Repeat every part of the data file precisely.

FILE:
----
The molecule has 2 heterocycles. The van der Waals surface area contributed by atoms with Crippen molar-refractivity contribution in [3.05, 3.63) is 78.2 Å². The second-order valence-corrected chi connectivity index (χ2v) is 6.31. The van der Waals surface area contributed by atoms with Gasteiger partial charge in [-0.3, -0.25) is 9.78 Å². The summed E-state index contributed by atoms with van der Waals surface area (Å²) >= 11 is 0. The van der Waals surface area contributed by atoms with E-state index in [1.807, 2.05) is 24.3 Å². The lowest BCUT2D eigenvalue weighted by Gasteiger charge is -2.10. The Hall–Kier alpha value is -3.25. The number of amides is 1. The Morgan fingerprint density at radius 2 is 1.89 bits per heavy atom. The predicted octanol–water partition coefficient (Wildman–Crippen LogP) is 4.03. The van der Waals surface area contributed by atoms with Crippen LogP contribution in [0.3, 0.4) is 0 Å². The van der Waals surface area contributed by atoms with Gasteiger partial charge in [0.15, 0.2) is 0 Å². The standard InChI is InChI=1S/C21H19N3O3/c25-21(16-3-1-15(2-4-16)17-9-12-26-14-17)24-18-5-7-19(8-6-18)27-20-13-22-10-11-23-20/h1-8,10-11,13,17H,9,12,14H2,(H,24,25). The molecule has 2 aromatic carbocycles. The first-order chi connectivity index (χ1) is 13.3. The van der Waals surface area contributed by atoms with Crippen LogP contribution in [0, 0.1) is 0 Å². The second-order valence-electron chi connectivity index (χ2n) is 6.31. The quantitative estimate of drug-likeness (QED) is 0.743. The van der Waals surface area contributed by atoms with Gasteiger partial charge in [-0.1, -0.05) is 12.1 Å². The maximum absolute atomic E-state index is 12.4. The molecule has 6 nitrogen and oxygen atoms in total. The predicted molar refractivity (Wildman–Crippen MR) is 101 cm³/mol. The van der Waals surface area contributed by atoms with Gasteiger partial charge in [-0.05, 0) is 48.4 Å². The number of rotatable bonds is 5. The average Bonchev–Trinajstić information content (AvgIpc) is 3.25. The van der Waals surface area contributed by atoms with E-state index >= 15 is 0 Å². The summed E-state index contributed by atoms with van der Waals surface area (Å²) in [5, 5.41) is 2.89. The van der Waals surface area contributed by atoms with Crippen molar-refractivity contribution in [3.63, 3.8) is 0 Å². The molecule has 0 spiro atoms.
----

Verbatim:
The molecule has 2 heterocycles. The van der Waals surface area contributed by atoms with Crippen molar-refractivity contribution in [3.05, 3.63) is 78.2 Å². The second-order valence-corrected chi connectivity index (χ2v) is 6.31. The van der Waals surface area contributed by atoms with Gasteiger partial charge in [-0.3, -0.25) is 9.78 Å². The summed E-state index contributed by atoms with van der Waals surface area (Å²) >= 11 is 0. The van der Waals surface area contributed by atoms with E-state index in [1.807, 2.05) is 24.3 Å². The lowest BCUT2D eigenvalue weighted by Gasteiger charge is -2.10. The Hall–Kier alpha value is -3.25. The number of amides is 1. The Morgan fingerprint density at radius 2 is 1.89 bits per heavy atom. The predicted octanol–water partition coefficient (Wildman–Crippen LogP) is 4.03. The van der Waals surface area contributed by atoms with Crippen LogP contribution in [0.3, 0.4) is 0 Å². The van der Waals surface area contributed by atoms with Gasteiger partial charge in [0.15, 0.2) is 0 Å². The standard InChI is InChI=1S/C21H19N3O3/c25-21(16-3-1-15(2-4-16)17-9-12-26-14-17)24-18-5-7-19(8-6-18)27-20-13-22-10-11-23-20/h1-8,10-11,13,17H,9,12,14H2,(H,24,25). The molecule has 2 aromatic carbocycles. The first-order chi connectivity index (χ1) is 13.3. The van der Waals surface area contributed by atoms with Crippen LogP contribution in [0, 0.1) is 0 Å². The second-order valence-electron chi connectivity index (χ2n) is 6.31. The quantitative estimate of drug-likeness (QED) is 0.743. The van der Waals surface area contributed by atoms with Gasteiger partial charge in [-0.1, -0.05) is 12.1 Å². The maximum absolute atomic E-state index is 12.4. The molecule has 6 nitrogen and oxygen atoms in total. The predicted molar refractivity (Wildman–Crippen MR) is 101 cm³/mol. The van der Waals surface area contributed by atoms with Gasteiger partial charge in [-0.05, 0) is 48.4 Å². The number of rotatable bonds is 5. The average Bonchev–Trinajstić information content (AvgIpc) is 3.25. The van der Waals surface area contributed by atoms with E-state index >= 15 is 0 Å². The summed E-state index contributed by atoms with van der Waals surface area (Å²) in [5, 5.41) is 2.89. The van der Waals surface area contributed by atoms with Crippen molar-refractivity contribution in [3.63, 3.8) is 0 Å². The molecule has 0 spiro atoms.